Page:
Detroit Mayor Mike Duggan defended Gov. Gretchen Whitmer’s latest round of Covid-related business shutdowns Monday, saying a surge in cases in the suburbs left her with no choice but to take action in the region as a whole.
He added that a White House medical adviser who encouraged Michiganders to "rise up" against the restrictions was "behaving like a moron."
At 6.8 percent, Detroit’s infection rate — or the percent of positive Covid-19 tests — is about half that of Oakland, Macomb and suburban Wayne County, which each range from 12.6 to 17 percent. But Duggan said that while the new rules may seem unfair to affected Detroit business owners, the city is not immune from regional spread.
“There is not a wall around Detroit,” said Duggan. “Had (the governor) treated Detroit as its own region ... and Detroit was the only place in southeastern Michigan where restaurants, casinos and entertainment were open, all of the folks in these surrounding areas with these ridiculous infection rates would have had one place to go.”
On Sunday night, in response to a second surge of the pandemic, Whitmer shut down in-person high school and college, indoor bar service and dining, casinos, exercise classes and other activities.
Daily covid case totals in the state have reached new highs in recent days, with a record 8,516 cases reported Friday. There are more than 250,000 people infected and at least 26,000 hospitalized statewide.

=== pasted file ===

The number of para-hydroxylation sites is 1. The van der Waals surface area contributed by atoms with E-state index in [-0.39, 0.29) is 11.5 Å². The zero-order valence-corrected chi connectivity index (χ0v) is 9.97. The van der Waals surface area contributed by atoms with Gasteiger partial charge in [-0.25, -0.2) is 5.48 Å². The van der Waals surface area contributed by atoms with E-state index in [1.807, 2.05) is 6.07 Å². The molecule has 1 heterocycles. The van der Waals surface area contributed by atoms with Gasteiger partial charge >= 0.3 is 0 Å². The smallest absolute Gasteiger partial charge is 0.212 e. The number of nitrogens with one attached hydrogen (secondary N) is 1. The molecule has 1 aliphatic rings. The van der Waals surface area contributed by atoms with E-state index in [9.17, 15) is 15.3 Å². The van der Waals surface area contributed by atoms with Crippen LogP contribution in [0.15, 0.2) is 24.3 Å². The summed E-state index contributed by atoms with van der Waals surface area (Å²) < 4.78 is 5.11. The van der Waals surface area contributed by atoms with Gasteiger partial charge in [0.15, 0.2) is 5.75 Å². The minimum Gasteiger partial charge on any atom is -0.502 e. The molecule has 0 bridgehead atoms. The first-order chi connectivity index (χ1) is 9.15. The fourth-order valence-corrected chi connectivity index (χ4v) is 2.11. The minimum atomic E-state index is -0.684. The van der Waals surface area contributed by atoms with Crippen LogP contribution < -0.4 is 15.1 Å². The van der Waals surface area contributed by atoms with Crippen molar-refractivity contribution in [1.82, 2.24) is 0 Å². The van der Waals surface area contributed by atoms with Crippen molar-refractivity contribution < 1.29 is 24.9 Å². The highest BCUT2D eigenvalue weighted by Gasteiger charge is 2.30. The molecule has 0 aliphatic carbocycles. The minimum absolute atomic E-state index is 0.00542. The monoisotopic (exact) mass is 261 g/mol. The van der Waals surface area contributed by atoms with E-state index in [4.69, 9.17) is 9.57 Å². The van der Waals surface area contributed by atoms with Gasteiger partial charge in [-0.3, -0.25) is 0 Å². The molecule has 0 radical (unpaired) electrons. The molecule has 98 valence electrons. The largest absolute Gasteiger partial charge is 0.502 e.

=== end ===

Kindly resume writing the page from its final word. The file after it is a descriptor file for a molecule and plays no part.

Whitmer's shutdown order is to last three weeks, but Duggan said he expects a three-month fight.
Casino closures are expected to disproportionately hurt the city, which relies heavily on its three gaming centers as a source of tax revenue. In April, following their initial shutdown, the city projected an approximately $350 million budget hole through the end of June 2021.
On Monday, the mayor said it was too soon to understand the economic fallout from the latest round of closures, adding that it is “not my first concern right now.”
There are currently 145 people hospitalized with Covid-19 symptoms in Detroit, lower than elsewhere in the region. Duggan left open the door for the possibility of reopening a field hospital at the TCF Center should hospitals in the region begin to overflow.
Duggan also encouraged more testing to head off outbreaks and warned of penalties for businesses that fail to follow Covid-19 guidelines.
Free, no-prescription testing remains available at the Joseph Walker Williams Community Center at 8431 Rosa Parks Blvd. Results come within 24-48 hours, officials said.
At least a half-dozen businesses, including bars, nightclubs and a gym where the city's chief health officer said no one was wearing masks, were required to shut down between summer and fall, Duggan said. Residents can report violators via a new reporting tool on the city’s website.
There are currently four outbreaks in city schools, mostly related to staff, Chief Public Health Officer Denise Fair said. The Detroit Public Schools Community District suspended in-person learning last week.